In modern life, evolution comes down to a question of fertility, not fitness.

Evolution was once translated directly as "survival of the fittest," meaning those creatures best adapted to live longer were more likely to pass on their genes. Modern humans don't face the same threats our ancestors once did, however; we're all able to live long enough to reproduce.

Yet we're still evolving.

According to a study by Yale University evolutionary biologist Stephen Stearns, contemporary evolution is based on the genetic traits surrounding fertility.

"Variations in reproductive success still exist among humans, and therefore some traits related to fertility continue to be shaped by natural selection," Stearns told Time magazine. That is, women who have more children are more likely to pass on certain traits to their progeny.

Stearns' team examined the vital statistics of 2,238 postmenopausal women participating in the Framingham Heart Study, which has tracked the medical histories of some 14,000 residents of Framingham, Mass., since 1948. Investigators searched for correlations between women's physical characteristics — including height, weight, blood pressure and cholesterol levels — and the number of offspring they produced.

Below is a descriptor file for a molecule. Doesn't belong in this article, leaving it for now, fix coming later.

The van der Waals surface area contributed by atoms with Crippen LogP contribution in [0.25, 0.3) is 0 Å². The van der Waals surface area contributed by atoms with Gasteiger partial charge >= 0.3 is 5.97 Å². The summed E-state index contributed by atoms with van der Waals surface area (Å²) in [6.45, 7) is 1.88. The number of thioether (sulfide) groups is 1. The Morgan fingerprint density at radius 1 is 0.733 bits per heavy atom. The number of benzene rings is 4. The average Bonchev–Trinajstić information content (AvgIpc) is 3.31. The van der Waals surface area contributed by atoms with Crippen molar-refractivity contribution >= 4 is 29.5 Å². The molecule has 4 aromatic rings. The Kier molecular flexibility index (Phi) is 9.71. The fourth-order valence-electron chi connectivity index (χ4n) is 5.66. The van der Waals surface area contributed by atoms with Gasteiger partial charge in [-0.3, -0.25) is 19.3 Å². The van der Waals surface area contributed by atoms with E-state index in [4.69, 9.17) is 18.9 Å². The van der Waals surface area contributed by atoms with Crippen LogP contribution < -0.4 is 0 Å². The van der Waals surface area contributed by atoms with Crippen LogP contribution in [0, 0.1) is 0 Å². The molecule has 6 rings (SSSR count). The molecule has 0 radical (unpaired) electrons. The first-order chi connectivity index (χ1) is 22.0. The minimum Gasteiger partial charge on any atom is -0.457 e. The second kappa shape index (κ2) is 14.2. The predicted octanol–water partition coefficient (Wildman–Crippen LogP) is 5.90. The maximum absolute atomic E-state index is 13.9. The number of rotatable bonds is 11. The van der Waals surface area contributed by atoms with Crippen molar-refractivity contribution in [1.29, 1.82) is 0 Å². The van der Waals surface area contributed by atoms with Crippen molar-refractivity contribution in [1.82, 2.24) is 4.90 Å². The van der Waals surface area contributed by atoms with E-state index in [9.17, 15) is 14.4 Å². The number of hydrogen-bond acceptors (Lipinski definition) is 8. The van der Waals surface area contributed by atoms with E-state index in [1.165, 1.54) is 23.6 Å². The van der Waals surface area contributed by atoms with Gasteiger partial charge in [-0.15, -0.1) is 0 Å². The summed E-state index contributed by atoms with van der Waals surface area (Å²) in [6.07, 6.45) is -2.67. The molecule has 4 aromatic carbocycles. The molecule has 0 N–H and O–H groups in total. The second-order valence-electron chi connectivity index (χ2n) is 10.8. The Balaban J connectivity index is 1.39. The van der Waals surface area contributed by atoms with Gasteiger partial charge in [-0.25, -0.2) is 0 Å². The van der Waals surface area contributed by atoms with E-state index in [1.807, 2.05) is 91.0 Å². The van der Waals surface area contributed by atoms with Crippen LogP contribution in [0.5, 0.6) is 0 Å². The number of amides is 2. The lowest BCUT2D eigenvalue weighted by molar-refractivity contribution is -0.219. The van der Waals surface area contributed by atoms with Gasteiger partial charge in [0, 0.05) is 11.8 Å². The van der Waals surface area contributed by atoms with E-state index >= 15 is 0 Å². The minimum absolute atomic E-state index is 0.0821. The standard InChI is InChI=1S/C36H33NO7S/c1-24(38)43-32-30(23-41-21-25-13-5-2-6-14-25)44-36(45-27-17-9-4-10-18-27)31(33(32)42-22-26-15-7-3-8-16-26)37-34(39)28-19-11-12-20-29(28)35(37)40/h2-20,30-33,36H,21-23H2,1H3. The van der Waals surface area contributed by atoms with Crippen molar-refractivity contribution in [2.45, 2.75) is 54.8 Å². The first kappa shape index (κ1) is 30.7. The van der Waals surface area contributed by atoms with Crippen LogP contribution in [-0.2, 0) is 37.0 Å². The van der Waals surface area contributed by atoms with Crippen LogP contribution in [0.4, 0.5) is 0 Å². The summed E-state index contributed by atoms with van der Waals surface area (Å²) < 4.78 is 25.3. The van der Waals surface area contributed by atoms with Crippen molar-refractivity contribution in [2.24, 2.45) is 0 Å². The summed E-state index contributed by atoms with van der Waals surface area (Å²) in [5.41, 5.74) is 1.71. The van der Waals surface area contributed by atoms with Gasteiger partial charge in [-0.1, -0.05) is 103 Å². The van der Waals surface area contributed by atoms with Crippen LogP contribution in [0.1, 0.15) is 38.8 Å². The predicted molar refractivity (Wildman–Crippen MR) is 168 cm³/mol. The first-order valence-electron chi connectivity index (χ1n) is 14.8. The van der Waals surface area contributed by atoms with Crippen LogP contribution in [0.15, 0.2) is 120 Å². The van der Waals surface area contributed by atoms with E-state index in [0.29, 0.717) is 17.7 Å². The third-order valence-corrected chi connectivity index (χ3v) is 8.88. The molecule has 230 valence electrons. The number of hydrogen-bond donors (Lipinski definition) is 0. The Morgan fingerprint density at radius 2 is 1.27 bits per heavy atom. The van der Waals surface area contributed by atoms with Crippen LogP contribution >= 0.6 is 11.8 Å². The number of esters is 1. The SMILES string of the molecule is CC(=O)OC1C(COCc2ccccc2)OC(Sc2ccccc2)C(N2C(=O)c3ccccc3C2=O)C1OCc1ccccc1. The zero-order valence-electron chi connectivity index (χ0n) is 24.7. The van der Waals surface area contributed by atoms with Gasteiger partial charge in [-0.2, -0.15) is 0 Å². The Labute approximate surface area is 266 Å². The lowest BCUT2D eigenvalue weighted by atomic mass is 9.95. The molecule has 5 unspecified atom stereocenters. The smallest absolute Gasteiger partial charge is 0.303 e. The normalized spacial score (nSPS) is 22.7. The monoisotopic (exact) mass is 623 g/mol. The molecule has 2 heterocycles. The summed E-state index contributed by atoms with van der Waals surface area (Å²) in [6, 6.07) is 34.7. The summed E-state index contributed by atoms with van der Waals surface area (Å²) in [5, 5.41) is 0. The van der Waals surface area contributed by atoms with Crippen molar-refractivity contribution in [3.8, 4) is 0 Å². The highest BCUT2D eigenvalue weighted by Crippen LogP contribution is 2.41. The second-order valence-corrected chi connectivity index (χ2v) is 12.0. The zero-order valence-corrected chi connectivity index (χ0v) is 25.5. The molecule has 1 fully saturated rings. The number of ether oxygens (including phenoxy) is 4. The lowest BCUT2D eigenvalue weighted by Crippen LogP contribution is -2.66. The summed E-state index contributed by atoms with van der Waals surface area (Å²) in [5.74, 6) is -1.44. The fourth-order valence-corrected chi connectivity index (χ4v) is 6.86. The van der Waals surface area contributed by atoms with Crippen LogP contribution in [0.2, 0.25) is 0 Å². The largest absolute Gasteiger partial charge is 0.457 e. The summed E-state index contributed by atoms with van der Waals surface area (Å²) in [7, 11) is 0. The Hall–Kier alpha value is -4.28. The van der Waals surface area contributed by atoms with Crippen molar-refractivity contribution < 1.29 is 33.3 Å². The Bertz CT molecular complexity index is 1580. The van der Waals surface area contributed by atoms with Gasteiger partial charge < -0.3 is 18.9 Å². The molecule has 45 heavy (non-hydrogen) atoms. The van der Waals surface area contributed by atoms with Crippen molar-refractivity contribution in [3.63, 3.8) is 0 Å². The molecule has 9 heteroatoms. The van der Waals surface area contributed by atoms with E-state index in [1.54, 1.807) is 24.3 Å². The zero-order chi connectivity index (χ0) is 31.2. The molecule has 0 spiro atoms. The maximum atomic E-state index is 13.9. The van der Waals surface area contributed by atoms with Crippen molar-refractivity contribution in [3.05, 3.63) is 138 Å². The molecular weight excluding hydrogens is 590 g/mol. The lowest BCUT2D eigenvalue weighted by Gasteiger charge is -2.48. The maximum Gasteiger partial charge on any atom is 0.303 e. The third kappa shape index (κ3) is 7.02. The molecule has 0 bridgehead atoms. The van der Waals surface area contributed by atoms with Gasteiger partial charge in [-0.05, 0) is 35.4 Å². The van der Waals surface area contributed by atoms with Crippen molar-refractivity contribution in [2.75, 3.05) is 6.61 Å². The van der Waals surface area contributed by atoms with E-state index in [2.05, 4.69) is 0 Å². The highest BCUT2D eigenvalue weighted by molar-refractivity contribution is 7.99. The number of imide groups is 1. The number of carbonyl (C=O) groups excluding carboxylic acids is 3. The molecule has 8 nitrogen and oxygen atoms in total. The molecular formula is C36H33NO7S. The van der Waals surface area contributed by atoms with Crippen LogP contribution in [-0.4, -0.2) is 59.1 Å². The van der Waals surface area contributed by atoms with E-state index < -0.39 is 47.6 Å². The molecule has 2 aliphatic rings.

According to their findings, it was stout, slightly plump (but not obese) women who tended to have more children — "Women with very low body fat don't ovulate," Stearns explains — as did women with lower blood pressure and cholesterol levels. Using a sophisticated statistical analysis that controlled for any social or cultural factors that could impact childbearing, researchers determined that these characteristics were passed on genetically from mothers to daughters and granddaughters.

If these trends were to continue with no cultural changes in the town for the next 10 generations, by 2409 the average Framingham woman would be 2 cm (0.8 in) shorter, 1 kg (2.2 lb.) heavier, have a healthier heart, have her first child five months earlier and enter menopause 10 months later than a woman today, the study found. "That rate of evolution is slow but pretty similar to what we see in other plants and animals. Humans don't seem to be any exception," Stearns says.

For more on this study, see the full story in Time magazine.